As of mid-November, ISON is officially upon us. Using Hubble, we've taken our closest look yet at the innermost region of the comet, where jets of sublimating ice are fueling a spectacular tail.
Made from observations on November 2nd, the image combines pictures of ISON taken through blue and red filters. As Hubble follows the close, fast-moving comet, background stars are streaked in the direction of ISON's motion. The combined effect, which has been removed from the final image, can be seen here:
A stacked color composite of the November 2nd observations. Since
Hubble tracked the comet, each red and blue image of ISON itself adds up
in the same place, producing a clear, colorful image of the comet. The
smeared-out background stars don't fare so well. Also visible are cosmic
rays, which can be seen as small streaks angled in random directions, and
the chip gap: a horizonal dead zone in the middle of the image.
Credit: Hubble Heritage Team
As we expect, the spherical coma around ISON's nucleus is blue and the tail has a redder hue. That's in part because of reflected sunlight: dust grains in the tail reflect more red light than blue light, while gas in the coma reflects more blue light. But the coma is also glowing blue-green on its own, as its atoms catch solar energy and re-emit light according to their unique spectral characteristics.
This is most color separation we've seen so far in ISON. The comet, nearer than ever to the Sun, is brighter and more structured than ever before. We've certainly come a long way since Hubble started observing Comet ISON, way back in April. The following panel is a sort of comet triptych: we're comparing three Hubble images of ISON, all set to the same scale:
Comet ISON, looming closer. Since we started observing it, ISON has taken up more real
estate on the sky, both because it's physically growing and because it's getting nearer to us.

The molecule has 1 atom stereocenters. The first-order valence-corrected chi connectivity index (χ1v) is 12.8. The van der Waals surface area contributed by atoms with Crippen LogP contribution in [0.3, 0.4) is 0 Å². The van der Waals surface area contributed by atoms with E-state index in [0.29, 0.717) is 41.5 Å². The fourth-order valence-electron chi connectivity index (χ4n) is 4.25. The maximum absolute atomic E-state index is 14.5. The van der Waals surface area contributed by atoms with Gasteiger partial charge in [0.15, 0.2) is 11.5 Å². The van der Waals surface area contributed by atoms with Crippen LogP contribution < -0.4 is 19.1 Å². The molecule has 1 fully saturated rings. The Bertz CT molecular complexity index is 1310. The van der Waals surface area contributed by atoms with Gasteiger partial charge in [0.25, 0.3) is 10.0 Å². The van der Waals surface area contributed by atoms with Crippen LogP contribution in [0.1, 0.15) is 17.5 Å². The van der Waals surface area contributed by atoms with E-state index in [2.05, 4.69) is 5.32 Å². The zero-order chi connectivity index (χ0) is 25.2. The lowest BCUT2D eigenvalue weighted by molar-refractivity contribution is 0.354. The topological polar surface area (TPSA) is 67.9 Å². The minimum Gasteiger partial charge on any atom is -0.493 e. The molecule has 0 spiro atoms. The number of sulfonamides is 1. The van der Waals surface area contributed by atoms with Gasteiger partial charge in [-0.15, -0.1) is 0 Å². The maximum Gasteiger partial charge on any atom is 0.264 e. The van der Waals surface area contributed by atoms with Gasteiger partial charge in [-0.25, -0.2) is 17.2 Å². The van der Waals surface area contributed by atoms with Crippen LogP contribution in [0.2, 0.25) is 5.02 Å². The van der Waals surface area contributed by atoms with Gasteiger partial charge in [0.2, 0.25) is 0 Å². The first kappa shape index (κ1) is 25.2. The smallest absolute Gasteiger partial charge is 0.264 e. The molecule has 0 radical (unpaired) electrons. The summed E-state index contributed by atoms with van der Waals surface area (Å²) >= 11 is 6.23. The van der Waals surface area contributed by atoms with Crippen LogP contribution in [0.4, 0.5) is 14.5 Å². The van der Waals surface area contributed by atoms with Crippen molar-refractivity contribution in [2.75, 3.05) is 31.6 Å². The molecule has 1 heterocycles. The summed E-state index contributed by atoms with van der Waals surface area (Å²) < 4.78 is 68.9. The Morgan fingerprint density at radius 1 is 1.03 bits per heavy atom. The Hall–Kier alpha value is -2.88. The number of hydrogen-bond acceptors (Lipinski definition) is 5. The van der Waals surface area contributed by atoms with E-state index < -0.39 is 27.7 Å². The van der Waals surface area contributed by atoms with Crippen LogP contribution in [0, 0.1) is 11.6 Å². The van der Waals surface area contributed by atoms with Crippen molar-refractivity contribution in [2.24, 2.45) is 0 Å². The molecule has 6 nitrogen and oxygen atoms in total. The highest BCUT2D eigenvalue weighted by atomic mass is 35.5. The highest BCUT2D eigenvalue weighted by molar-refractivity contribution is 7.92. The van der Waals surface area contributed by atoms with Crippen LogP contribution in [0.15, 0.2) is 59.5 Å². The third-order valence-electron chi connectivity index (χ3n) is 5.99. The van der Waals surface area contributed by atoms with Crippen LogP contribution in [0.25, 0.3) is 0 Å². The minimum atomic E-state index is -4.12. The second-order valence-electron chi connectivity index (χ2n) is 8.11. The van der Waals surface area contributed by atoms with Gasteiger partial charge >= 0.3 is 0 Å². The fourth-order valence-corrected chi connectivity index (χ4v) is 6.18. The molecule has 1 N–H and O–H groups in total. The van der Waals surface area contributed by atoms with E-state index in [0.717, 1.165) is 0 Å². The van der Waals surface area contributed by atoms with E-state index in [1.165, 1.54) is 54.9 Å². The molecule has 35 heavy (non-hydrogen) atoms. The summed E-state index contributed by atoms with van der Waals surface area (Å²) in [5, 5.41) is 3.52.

Credit: Hubble Heritage Team
Of course, our eight-month retrospective pales in comparison with ISON's own journey, which started some 10,000 years ago in the Oort cloud -- and might end in a fiery wreck as ISON hugs a tight turn around the Sun on November 28.
With that long trek in mind, it's time to appreciate where we are. We're in the Golden Age of Comet ISON. Thanks to a jump in brightness late last week, the comet can now be seen with unaided eyes for the first time. Barring the aforementioned catastrophe, it looks to stay visible until mid-December, although it will stay close to the Sun, which will make it tougher to see.
Thankfully, ISON's proximity to the Sun hasn't stopped astrophotographers, who are busy taking amazing images. These gorgeous photos make it clear that ISON has "outgrown" Hubble -- here's Hubble's field of view superimposed over Michael Jeager's November 8 image of the comet:
An image of ISON's full extent, with an imprint showing the area of our newest Hubble image.
Credit: Michael Jaeger
What's remarkable here is that the entire ISON, this awesome, shimmery space tadpole, is being produced from a dusty ball of ice estimated to be a few kilometers in diameter. Compared to ISON's full extent, Hubble's latest image is tiny. It only shows the very base of the tail. Yet even in this closest closeup we've ever had, a single pixel spans 24 km across the comet.
Now that Comet ISON is nearby, amateur astromers rule the day. But Hubble observations, including this latest image, are still providing key insights into the science and spectacle of a comet we hope will continue to impress.
Our previous coverage of Hubble's ISON images, for your perusal: